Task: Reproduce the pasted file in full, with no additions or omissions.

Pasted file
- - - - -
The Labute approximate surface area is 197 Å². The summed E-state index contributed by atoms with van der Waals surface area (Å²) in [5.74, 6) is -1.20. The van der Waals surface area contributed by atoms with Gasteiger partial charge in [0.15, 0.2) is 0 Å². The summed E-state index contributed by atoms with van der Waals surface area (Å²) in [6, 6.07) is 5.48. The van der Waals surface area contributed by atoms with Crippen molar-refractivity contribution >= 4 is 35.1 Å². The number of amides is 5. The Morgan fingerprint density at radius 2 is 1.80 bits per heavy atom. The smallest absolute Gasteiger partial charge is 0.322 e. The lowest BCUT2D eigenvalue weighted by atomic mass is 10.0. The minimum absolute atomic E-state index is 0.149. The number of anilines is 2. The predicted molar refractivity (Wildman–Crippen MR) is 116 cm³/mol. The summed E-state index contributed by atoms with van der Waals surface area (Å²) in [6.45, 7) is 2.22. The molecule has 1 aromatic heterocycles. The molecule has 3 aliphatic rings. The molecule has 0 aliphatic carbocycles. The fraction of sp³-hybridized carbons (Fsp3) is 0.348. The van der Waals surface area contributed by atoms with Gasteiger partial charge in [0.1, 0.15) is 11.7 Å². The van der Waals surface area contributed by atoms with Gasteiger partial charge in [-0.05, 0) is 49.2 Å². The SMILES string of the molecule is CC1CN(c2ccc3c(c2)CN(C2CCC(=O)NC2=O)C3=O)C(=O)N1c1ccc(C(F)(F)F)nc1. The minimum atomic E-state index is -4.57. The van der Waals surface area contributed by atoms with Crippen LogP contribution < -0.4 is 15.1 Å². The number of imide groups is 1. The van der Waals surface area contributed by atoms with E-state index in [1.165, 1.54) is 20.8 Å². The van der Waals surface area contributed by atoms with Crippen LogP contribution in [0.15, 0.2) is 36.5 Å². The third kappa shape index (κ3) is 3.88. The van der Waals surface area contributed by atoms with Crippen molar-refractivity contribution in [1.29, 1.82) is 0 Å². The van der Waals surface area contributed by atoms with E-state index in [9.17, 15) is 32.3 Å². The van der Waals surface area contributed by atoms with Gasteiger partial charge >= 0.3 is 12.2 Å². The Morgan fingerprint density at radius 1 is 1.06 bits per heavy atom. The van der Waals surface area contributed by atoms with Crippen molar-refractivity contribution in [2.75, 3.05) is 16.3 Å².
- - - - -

The Labute approximate surface area is 197 Å². The summed E-state index contributed by atoms with van der Waals surface area (Å²) in [5.74, 6) is -1.20. The van der Waals surface area contributed by atoms with Gasteiger partial charge in [0.15, 0.2) is 0 Å². The summed E-state index contributed by atoms with van der Waals surface area (Å²) in [6, 6.07) is 5.48. The van der Waals surface area contributed by atoms with Crippen molar-refractivity contribution >= 4 is 35.1 Å². The number of amides is 5. The Morgan fingerprint density at radius 2 is 1.80 bits per heavy atom. The smallest absolute Gasteiger partial charge is 0.322 e. The lowest BCUT2D eigenvalue weighted by atomic mass is 10.0. The minimum absolute atomic E-state index is 0.149. The number of anilines is 2. The predicted molar refractivity (Wildman–Crippen MR) is 116 cm³/mol. The summed E-state index contributed by atoms with van der Waals surface area (Å²) in [6.45, 7) is 2.22. The molecule has 1 aromatic heterocycles. The molecule has 3 aliphatic rings. The molecule has 0 aliphatic carbocycles. The fraction of sp³-hybridized carbons (Fsp3) is 0.348. The van der Waals surface area contributed by atoms with Gasteiger partial charge in [0.1, 0.15) is 11.7 Å². The van der Waals surface area contributed by atoms with Gasteiger partial charge in [-0.05, 0) is 49.2 Å². The SMILES string of the molecule is CC1CN(c2ccc3c(c2)CN(C2CCC(=O)NC2=O)C3=O)C(=O)N1c1ccc(C(F)(F)F)nc1. The minimum atomic E-state index is -4.57. The van der Waals surface area contributed by atoms with Crippen LogP contribution < -0.4 is 15.1 Å². The number of imide groups is 1. The van der Waals surface area contributed by atoms with E-state index in [1.165, 1.54) is 20.8 Å². The van der Waals surface area contributed by atoms with Crippen LogP contribution in [0.15, 0.2) is 36.5 Å². The third kappa shape index (κ3) is 3.88. The van der Waals surface area contributed by atoms with Crippen molar-refractivity contribution in [1.29, 1.82) is 0 Å². The van der Waals surface area contributed by atoms with E-state index in [9.17, 15) is 32.3 Å². The van der Waals surface area contributed by atoms with Gasteiger partial charge >= 0.3 is 12.2 Å². The Morgan fingerprint density at radius 1 is 1.06 bits per heavy atom. The van der Waals surface area contributed by atoms with Crippen molar-refractivity contribution in [2.75, 3.05) is 16.3 Å².